President Trump’s Call for a “Pro-American” Curriculum

In a controversial statement on September 17th, President Trump declared his intention to install a commission for “patriotic education” and a grant to create a “pro-American curriculum.” This commission entitled the “1776 Commission” is in response to the push to better acknowledge the history of slavery and systemic racism against racial minorities, which Trump describes “a form of child abuse”.

In his speech at the National Archives and Records Administration, Trump condemned the “web of lies” that he believes are being taught in U.S. classrooms in a narrative pushed by Democratic opponents.  

This tension between Democrats and Republicans over the teachings of American history in classrooms has been increased by the recent removals of many statues across the nation that memorialized slave owners. In addition, the Black Lives Matter movement’s powerful resurgence after the death of George Floyd has further heightened tensions with conservatives, as they condemn the calls for systemic change.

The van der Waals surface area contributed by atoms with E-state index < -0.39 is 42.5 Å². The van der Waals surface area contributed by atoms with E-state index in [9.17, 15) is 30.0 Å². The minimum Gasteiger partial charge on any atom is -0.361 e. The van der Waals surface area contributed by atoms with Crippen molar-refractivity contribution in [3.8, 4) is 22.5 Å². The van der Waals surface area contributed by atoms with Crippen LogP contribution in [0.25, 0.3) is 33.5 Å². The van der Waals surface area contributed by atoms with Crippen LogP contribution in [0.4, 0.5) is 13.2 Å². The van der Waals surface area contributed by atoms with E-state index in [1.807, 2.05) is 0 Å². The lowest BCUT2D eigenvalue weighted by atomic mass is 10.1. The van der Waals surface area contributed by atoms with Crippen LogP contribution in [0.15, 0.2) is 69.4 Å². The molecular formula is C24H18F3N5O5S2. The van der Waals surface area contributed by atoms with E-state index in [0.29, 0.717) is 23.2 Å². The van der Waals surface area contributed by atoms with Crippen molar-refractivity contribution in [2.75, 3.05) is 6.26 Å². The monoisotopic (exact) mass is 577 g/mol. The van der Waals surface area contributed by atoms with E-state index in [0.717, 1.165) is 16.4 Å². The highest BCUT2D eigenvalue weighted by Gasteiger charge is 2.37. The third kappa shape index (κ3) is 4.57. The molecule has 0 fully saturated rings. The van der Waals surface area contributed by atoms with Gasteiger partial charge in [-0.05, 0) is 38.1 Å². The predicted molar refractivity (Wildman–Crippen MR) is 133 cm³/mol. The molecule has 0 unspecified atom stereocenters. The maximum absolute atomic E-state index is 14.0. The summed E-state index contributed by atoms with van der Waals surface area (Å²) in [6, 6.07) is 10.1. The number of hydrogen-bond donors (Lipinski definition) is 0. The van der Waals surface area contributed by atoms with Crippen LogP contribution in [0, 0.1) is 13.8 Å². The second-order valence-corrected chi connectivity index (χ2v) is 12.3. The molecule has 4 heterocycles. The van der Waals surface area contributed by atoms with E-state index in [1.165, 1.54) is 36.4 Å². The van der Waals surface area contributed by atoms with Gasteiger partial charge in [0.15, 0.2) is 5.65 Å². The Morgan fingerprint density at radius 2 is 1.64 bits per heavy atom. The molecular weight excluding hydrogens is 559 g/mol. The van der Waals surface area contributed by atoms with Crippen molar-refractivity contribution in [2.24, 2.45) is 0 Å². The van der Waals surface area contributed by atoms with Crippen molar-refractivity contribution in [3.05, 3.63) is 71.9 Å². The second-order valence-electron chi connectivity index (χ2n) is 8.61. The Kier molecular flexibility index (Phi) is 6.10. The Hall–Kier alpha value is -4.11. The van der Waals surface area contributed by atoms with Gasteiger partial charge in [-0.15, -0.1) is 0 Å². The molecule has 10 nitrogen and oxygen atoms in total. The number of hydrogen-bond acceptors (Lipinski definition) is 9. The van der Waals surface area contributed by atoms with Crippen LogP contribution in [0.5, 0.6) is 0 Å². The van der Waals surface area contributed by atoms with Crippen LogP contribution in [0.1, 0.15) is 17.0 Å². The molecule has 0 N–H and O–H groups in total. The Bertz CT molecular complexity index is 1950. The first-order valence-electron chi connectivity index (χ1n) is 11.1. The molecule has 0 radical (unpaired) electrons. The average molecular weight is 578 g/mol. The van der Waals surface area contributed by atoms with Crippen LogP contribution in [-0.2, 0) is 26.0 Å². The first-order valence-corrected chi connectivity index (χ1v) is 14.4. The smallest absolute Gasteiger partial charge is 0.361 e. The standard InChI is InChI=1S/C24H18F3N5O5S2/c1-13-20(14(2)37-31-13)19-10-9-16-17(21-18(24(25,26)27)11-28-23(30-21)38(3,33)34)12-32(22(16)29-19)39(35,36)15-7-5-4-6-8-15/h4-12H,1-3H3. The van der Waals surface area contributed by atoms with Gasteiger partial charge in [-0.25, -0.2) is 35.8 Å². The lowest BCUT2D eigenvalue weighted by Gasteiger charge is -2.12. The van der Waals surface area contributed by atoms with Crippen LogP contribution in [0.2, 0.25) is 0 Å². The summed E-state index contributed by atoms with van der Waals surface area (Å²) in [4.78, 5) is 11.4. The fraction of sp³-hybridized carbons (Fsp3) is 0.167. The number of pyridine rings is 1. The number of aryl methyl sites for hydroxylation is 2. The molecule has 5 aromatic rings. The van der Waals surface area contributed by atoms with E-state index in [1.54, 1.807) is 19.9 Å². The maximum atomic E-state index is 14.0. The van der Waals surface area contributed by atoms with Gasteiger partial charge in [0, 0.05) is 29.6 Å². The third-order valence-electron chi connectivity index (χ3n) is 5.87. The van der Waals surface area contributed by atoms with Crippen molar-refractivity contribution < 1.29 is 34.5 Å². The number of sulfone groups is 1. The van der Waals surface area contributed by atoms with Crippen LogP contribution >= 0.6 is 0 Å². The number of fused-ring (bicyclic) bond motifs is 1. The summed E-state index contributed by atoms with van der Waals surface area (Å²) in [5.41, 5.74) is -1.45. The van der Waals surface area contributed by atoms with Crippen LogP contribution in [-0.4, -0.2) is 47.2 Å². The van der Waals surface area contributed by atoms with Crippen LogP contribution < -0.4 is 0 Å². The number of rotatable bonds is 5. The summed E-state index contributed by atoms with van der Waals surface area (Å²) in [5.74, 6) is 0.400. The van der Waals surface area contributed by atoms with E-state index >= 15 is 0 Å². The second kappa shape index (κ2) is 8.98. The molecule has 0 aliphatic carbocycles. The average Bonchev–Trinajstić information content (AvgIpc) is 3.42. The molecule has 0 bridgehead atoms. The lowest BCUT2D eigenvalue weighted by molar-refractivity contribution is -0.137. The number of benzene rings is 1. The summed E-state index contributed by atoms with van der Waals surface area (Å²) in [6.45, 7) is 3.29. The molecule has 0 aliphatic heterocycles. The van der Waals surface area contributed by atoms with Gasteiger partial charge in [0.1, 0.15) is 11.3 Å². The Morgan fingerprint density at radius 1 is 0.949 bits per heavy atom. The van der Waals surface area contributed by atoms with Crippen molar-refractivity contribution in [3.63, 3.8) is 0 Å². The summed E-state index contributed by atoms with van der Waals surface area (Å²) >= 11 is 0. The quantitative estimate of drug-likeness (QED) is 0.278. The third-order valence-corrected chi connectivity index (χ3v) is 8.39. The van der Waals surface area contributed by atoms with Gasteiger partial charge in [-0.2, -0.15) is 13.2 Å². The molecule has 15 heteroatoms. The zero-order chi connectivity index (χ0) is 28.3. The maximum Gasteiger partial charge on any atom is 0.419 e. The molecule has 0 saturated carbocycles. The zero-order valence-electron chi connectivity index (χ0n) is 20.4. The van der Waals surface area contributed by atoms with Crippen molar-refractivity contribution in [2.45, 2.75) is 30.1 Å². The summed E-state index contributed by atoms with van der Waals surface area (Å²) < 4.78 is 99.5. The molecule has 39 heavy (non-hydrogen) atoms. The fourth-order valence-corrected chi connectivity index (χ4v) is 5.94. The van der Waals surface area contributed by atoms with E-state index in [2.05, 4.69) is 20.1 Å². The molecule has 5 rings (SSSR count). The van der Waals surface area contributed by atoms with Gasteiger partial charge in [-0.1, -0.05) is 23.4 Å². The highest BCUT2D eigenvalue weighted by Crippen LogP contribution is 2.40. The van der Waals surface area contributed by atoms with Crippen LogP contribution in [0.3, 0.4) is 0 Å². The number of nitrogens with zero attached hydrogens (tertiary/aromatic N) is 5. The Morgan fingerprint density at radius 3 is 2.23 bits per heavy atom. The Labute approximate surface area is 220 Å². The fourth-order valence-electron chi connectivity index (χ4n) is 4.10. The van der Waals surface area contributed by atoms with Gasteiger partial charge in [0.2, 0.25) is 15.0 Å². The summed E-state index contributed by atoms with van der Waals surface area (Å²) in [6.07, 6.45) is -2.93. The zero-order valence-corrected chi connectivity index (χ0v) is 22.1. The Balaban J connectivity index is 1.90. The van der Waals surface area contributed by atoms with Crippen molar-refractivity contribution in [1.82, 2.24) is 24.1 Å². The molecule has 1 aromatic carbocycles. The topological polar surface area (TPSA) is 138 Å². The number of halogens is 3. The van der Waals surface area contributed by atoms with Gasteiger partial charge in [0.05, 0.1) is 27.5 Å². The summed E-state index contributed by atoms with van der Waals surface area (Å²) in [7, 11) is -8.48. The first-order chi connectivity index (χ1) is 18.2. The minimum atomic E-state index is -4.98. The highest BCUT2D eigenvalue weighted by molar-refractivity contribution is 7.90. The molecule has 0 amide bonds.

The Republican party, along with the Trump administration, has been pushing back at this movement with claims of necessitating patriotic education, as they believe that showing America in a bad light will ruin the country and create further activists for systemic change.

Trump continued his speech citing the “radical” Democrats’ longtime indoctrination at schools, which he claims have repressed traditional faith and values, alluding to Christianity and the separation of religious teachings in public education. The president stated, “our youth will be taught to love America”, and this sentiment is widely shared by many conservatives who have grown resentful at the increased criticisms of slave owning founding fathers, and of the references to white privilege. 

However, the federal government does not have power over the school curriculum as state rights are highlighted in the 10th Amendment.  Therefore, this development will no doubt be followed by court cases filed to sort out the administration’s jurisdiction on national education.

 

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Ava is a 4th year at University of California, Santa Barbara, double majoring in Political Science and Psychological Brain Sciences. She serves on the campus executive boards in Human Rights Board, Lobby Corp, and the Office of the External Vice President of Statewide Affairs. She plans to continue her advocacy work in a Public Policy career.

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